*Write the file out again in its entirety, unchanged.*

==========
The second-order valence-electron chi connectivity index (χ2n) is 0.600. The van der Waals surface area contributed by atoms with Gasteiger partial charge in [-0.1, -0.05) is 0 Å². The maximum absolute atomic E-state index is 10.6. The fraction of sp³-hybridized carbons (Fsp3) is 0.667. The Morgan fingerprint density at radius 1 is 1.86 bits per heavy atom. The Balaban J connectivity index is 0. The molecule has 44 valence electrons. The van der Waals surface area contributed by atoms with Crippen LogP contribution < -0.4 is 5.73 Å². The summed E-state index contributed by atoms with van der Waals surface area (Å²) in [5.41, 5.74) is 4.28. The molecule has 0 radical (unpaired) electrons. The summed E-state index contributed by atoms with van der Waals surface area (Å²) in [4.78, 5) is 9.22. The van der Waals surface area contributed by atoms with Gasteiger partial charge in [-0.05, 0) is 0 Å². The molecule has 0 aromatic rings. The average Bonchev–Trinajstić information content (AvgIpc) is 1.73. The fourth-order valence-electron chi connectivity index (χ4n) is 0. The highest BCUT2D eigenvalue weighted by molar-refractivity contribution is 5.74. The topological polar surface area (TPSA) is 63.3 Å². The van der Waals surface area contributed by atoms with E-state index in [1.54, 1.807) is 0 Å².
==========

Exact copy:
The second-order valence-electron chi connectivity index (χ2n) is 0.600. The van der Waals surface area contributed by atoms with Gasteiger partial charge in [-0.1, -0.05) is 0 Å². The maximum absolute atomic E-state index is 10.6. The fraction of sp³-hybridized carbons (Fsp3) is 0.667. The Morgan fingerprint density at radius 1 is 1.86 bits per heavy atom. The Balaban J connectivity index is 0. The molecule has 44 valence electrons. The van der Waals surface area contributed by atoms with Crippen LogP contribution < -0.4 is 5.73 Å². The summed E-state index contributed by atoms with van der Waals surface area (Å²) in [5.41, 5.74) is 4.28. The molecule has 0 radical (unpaired) electrons. The summed E-state index contributed by atoms with van der Waals surface area (Å²) in [4.78, 5) is 9.22. The van der Waals surface area contributed by atoms with Gasteiger partial charge in [-0.05, 0) is 0 Å². The molecule has 0 aromatic rings. The average Bonchev–Trinajstić information content (AvgIpc) is 1.73. The fourth-order valence-electron chi connectivity index (χ4n) is 0. The highest BCUT2D eigenvalue weighted by molar-refractivity contribution is 5.74. The topological polar surface area (TPSA) is 63.3 Å². The van der Waals surface area contributed by atoms with E-state index in [1.54, 1.807) is 0 Å².